Let’s face it: punk isn’t known for its subtlety. So why not call the new album from the Julie Ruin, the band fronted by Kathleen Hanna, Hit Reset? The scorching performer has consistently taken charge of her own iconography ever since the days she and her band Bikini Kill punched back at grungy rock boy self-importance in the early nineteen-nineties, defining the fleeting but forceful riot grrrl movement in the process. Following an extended layoff from performing, necessitated by a humbling bout with Lyme disease, Hanna returned to the stage just last year. Officially the second full-length album from the … Continue reading The New Releases Shelf: Hit Reset

The New Releases Shelf: Puberty 2

Puberty 2 opens with “Happy.” Against delicate, intricate music, Mitski sings, eerie and ethereal. Initially, the lyrics seem settled in the mundane: “Happy came to visit me, he bought cookies on the way/ I poured him tea and he told me it’ll all be okay.” If it’s the contrast between the spooky and the plain that initially grabs the attention, the track insinuates itself further with its lurking abstractions, led by the anthropomorphizing of a highly coveted emotion. The music introduces itself as fairly standard aching indie rock. Then it drills to a deeper level. The fourth full-length from Mitski Miyawaki, … Continue reading The New Releases Shelf: Puberty 2

The New Releases Shelf: Stranger to Stranger

To Paul Simon’s credit, he knows what he’s up against. The singer-songwriter with decades of fame in his rearview recently told Rolling Stone, “To get people to listen with open ears, you have to really make something that is interesting because people are prepared for it not to be interesting.” Comfortably into his seventies and already the multiple recipient of the sorts of lifetime achievement awards that imply creative ossification, Simon can either approach a new album as a listless valediction or a chance to prove something. On Stranger to Stranger, he opts for the latter. Striving for the new doesn’t … Continue reading The New Releases Shelf: Stranger to Stranger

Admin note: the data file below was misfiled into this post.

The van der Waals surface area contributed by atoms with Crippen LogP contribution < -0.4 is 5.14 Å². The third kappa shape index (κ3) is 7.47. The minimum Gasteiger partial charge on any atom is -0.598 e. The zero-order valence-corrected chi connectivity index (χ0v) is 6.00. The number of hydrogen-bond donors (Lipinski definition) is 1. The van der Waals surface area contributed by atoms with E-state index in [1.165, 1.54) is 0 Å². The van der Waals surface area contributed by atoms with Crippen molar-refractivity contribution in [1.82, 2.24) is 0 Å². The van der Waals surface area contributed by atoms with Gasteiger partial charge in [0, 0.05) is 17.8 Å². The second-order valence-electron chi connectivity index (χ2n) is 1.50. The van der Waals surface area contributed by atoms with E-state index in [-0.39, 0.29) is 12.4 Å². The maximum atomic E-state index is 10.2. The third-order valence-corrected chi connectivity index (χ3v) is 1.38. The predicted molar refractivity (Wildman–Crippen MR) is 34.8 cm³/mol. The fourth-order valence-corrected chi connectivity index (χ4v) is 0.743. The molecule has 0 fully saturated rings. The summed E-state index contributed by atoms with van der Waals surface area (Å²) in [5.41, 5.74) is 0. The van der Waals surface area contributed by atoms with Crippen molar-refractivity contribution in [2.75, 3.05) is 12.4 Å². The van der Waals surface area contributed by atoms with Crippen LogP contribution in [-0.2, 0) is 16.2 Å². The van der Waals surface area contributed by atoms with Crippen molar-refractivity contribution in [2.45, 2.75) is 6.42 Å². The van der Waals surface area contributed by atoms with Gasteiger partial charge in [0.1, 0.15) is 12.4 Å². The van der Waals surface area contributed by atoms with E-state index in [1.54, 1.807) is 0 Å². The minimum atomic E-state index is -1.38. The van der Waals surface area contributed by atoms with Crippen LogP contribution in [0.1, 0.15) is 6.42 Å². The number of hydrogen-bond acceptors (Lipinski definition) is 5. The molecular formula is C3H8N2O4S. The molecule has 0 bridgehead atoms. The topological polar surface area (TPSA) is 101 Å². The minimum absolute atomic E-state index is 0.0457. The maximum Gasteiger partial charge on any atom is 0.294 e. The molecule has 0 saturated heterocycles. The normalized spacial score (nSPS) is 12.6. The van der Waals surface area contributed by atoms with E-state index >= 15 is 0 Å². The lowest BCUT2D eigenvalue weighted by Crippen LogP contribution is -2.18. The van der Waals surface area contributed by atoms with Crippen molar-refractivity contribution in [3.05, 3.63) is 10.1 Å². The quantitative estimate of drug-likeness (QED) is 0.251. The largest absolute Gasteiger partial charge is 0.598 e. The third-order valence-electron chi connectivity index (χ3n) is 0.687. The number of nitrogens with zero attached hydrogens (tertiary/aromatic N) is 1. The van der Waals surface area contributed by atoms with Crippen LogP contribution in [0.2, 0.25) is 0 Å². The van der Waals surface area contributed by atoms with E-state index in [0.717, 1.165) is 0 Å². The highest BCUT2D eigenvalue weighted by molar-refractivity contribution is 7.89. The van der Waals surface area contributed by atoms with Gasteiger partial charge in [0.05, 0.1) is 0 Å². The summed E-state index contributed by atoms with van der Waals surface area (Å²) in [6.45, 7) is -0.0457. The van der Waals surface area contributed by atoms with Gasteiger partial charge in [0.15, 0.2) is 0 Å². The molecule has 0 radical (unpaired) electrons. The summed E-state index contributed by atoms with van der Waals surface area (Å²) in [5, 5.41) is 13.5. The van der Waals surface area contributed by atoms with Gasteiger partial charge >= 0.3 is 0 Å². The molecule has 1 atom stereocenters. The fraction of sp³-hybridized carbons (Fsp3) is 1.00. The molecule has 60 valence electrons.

The New Releases Shelf: Ash & Ice

In writing about Ash & Ice, the new album from the Kills, I was prepared to be fairly tough. I’ve been enamored of the duo’s music for some time. Every one of their prior four full-length studio releases has a safe spot on my music shelves, and I’ve made a point of expounding on their greatness when given the chance. Truthfully, I didn’t really expect to get another album from the band, even though there’s been no indication they were anything less than a going concern and stories about them working through the recording process were offered by the music press … Continue reading The New Releases Shelf: Ash & Ice

The New Releases Shelf: Lemonade

As the recording industry continues to get hacked into splinters by a rapidly changing media environment the powers that be resolutely refuse to understand, it’s reassuring to discover that an album can still arrive and truly, deeply matter. Granted, it would be myopic understatement to term Beyoncé’s Lemonade as simply an album. It is a full-on cross-media event, complete with an HBO special, an enormous world tour, and an expertly catalyzed supporting campaign of gossipy chatter and rash reaction think pieces. Delivered as a surprise, as Beyoncé is wont to do, the album is cunningly designed to capture attention, filled as it … Continue reading The New Releases Shelf: Lemonade